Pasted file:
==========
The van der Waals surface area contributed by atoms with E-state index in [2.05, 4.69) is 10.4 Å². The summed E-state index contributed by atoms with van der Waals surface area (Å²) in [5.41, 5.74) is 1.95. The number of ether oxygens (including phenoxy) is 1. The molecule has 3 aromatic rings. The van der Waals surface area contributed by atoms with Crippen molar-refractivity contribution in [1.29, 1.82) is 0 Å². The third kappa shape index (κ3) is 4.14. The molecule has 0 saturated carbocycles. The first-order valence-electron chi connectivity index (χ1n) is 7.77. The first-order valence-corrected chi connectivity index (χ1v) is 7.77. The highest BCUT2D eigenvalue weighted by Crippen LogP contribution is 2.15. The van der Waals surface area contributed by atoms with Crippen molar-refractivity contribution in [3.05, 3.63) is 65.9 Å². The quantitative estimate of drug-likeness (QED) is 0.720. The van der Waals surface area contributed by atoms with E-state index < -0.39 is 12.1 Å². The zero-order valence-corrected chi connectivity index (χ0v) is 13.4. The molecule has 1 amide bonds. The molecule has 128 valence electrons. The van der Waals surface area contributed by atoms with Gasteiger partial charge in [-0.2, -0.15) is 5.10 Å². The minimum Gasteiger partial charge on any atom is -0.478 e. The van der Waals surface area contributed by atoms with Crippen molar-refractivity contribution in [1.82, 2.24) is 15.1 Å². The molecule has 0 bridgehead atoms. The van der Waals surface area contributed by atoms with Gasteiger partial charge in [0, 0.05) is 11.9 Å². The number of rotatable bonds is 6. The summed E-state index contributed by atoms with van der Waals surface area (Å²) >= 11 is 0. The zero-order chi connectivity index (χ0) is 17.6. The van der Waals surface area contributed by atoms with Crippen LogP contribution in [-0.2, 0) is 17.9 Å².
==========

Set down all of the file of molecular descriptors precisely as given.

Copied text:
The van der Waals surface area contributed by atoms with E-state index in [2.05, 4.69) is 10.4 Å². The summed E-state index contributed by atoms with van der Waals surface area (Å²) in [5.41, 5.74) is 1.95. The number of ether oxygens (including phenoxy) is 1. The molecule has 3 aromatic rings. The van der Waals surface area contributed by atoms with Crippen molar-refractivity contribution in [1.29, 1.82) is 0 Å². The third kappa shape index (κ3) is 4.14. The molecule has 0 saturated carbocycles. The first-order valence-electron chi connectivity index (χ1n) is 7.77. The first-order valence-corrected chi connectivity index (χ1v) is 7.77. The highest BCUT2D eigenvalue weighted by Crippen LogP contribution is 2.15. The van der Waals surface area contributed by atoms with Crippen molar-refractivity contribution in [3.05, 3.63) is 65.9 Å². The quantitative estimate of drug-likeness (QED) is 0.720. The van der Waals surface area contributed by atoms with E-state index < -0.39 is 12.1 Å². The zero-order valence-corrected chi connectivity index (χ0v) is 13.4. The molecule has 1 amide bonds. The molecule has 128 valence electrons. The van der Waals surface area contributed by atoms with Gasteiger partial charge in [-0.2, -0.15) is 5.10 Å². The minimum Gasteiger partial charge on any atom is -0.478 e. The van der Waals surface area contributed by atoms with Crippen molar-refractivity contribution in [1.82, 2.24) is 15.1 Å². The molecule has 0 bridgehead atoms. The van der Waals surface area contributed by atoms with Gasteiger partial charge in [0, 0.05) is 11.9 Å². The number of rotatable bonds is 6. The summed E-state index contributed by atoms with van der Waals surface area (Å²) >= 11 is 0. The zero-order chi connectivity index (χ0) is 17.6. The van der Waals surface area contributed by atoms with Crippen LogP contribution in [-0.2, 0) is 17.9 Å².